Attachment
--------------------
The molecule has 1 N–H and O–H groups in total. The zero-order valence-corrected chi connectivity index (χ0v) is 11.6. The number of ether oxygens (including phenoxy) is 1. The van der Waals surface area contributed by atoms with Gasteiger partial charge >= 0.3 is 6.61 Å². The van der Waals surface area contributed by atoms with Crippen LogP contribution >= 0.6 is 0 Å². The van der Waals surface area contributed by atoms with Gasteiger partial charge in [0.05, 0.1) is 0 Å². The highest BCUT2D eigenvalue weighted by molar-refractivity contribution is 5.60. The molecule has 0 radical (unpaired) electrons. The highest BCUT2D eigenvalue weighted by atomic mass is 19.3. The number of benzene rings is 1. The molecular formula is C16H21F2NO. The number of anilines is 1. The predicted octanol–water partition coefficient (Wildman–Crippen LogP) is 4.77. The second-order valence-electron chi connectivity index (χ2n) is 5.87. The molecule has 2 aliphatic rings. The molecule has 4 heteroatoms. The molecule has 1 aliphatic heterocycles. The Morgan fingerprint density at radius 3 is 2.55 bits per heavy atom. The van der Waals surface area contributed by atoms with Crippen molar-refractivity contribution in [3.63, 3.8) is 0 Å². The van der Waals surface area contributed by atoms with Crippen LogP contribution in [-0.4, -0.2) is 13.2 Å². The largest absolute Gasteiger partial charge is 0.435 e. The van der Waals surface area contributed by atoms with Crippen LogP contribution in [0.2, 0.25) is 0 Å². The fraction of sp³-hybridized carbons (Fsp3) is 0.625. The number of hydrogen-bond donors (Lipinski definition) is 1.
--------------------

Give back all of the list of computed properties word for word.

The molecule has 1 N–H and O–H groups in total. The zero-order valence-corrected chi connectivity index (χ0v) is 11.6. The number of ether oxygens (including phenoxy) is 1. The van der Waals surface area contributed by atoms with Gasteiger partial charge >= 0.3 is 6.61 Å². The van der Waals surface area contributed by atoms with Crippen LogP contribution >= 0.6 is 0 Å². The van der Waals surface area contributed by atoms with Gasteiger partial charge in [0.05, 0.1) is 0 Å². The highest BCUT2D eigenvalue weighted by molar-refractivity contribution is 5.60. The molecule has 0 radical (unpaired) electrons. The highest BCUT2D eigenvalue weighted by atomic mass is 19.3. The number of benzene rings is 1. The molecular formula is C16H21F2NO. The number of anilines is 1. The predicted octanol–water partition coefficient (Wildman–Crippen LogP) is 4.77. The second-order valence-electron chi connectivity index (χ2n) is 5.87. The molecule has 2 aliphatic rings. The molecule has 4 heteroatoms. The molecule has 1 aliphatic heterocycles. The Morgan fingerprint density at radius 3 is 2.55 bits per heavy atom. The van der Waals surface area contributed by atoms with Crippen molar-refractivity contribution in [3.63, 3.8) is 0 Å². The van der Waals surface area contributed by atoms with Crippen LogP contribution in [-0.4, -0.2) is 13.2 Å². The largest absolute Gasteiger partial charge is 0.435 e. The van der Waals surface area contributed by atoms with Crippen LogP contribution in [0.2, 0.25) is 0 Å². The fraction of sp³-hybridized carbons (Fsp3) is 0.625. The number of hydrogen-bond donors (Lipinski definition) is 1.